Manchester United to transform outdated training HQ into ‘world-class’ facility

Manchester United's players take part in a training session at the Carrington Training Complex in Manchester. Photo: Paul Ellis/AFP

Manchester United's players take part in a training session at the Carrington Training Complex in Manchester. Photo: Paul Ellis/AFP

Published Jun 14, 2024


Manchester United will start a £50 million (R1.1 billion) redevelopment of their creaking Carrington training headquarters next week as they look to transform it into a "world-class" facility.

British architects Foster + Partners will lead a project that will refurbish all areas of the building to "support future success", the Premier League club said in a statement on Friday.

It comes after a review of training facilities revealed standards had fallen below those of competitors, and following the opening of a state-of-the-art women's and academy building last year.

"We want to create a world-class environment for our teams to win," said United co-owner Jim Ratcliffe.

"When we conducted a thorough review of the Carrington training facilities and met with our men's first-team players, it was clear the standards had fallen below some of our peers.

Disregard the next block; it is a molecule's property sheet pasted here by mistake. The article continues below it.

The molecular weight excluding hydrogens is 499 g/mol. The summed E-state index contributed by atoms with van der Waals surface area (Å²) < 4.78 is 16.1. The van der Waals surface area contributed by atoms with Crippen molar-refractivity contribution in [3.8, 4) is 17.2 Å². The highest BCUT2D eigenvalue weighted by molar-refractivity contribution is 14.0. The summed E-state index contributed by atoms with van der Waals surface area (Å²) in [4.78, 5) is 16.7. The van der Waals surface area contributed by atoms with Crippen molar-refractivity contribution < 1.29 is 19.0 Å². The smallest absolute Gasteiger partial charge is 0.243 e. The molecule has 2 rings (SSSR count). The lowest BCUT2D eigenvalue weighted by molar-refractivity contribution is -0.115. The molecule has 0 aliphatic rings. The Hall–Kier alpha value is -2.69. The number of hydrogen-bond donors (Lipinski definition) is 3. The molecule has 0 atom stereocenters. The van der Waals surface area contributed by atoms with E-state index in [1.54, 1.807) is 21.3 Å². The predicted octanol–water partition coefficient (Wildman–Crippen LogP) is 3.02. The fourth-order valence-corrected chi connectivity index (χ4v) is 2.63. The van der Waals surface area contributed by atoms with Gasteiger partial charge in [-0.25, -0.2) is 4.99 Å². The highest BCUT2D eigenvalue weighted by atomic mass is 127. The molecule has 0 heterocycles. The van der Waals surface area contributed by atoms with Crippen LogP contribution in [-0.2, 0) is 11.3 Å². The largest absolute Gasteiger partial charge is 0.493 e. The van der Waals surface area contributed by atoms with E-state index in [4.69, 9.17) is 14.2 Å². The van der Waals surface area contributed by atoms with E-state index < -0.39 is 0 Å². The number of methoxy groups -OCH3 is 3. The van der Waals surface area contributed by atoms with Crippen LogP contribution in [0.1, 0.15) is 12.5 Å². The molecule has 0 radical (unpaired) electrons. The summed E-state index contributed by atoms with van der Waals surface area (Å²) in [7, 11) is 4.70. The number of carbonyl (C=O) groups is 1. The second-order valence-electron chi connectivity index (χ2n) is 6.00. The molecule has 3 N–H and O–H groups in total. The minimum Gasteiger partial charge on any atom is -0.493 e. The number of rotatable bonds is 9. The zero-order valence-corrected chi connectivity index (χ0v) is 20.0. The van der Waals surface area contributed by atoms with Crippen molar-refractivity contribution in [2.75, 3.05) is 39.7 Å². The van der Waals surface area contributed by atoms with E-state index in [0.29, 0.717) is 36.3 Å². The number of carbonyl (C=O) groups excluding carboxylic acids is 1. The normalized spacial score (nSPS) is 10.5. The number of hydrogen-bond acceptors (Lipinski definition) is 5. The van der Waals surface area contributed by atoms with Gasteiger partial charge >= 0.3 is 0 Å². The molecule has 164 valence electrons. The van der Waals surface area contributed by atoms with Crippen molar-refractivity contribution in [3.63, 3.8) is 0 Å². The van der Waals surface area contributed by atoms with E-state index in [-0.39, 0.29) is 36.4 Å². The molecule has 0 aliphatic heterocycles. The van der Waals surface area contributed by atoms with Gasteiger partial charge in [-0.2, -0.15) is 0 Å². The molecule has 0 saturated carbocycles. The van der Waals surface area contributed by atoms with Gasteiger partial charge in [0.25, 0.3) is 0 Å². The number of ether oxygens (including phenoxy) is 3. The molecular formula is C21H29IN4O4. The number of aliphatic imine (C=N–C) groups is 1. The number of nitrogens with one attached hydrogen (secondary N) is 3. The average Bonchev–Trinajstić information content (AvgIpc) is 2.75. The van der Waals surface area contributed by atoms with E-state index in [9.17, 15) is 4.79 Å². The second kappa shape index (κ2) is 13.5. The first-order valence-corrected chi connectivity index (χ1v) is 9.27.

"This project will ensure Manchester United's training ground is once more renovated to the highest standards."

The work is expected to last for the whole of the 2024/25 season, during which temporary adaptations will be made to accommodate players and staff.

Norman Foster, a star name in global architecture, has vowed to deliver a design to reflect the "spirit of industry, grit and ambition" of both the club and the city.

Foster has designed some of the world's most iconic buildings, including the HSBC Building in Hong Kong, London's "Gherkin" skyscraper and the reconstructed Reichstag in Berlin.

"As a proud Mancunian, it is a particular honour for me to see Foster + Partners given this responsibility and we will ensure that our design captures the spirit of industry, grit and ambition that exemplifies both Manchester and Manchester United," the architect said.

The review of the club's facilities also identified issues at Old Trafford, where a rainstorm during last month's 1-0 Premier League defeat by Arsenal spectacularly demonstrated a leaking roof at the stadium.

Ratcliffe is exploring options to either redevelop the existing venue or to build a new one on adjacent land.

The British billionaire took control of football operations at Old Trafford following his purchase of a 27.7 percent stake in the club earlier this year.

United have made sweeping changes to their backroom staff in recent months but manager Erik ten Hag is set to remain in his post after a post-season performance review.

A poor second campaign for the Dutchman ended on a high note as he led United to a shock 2-1 victory in the FA Cup final against rivals Manchester City.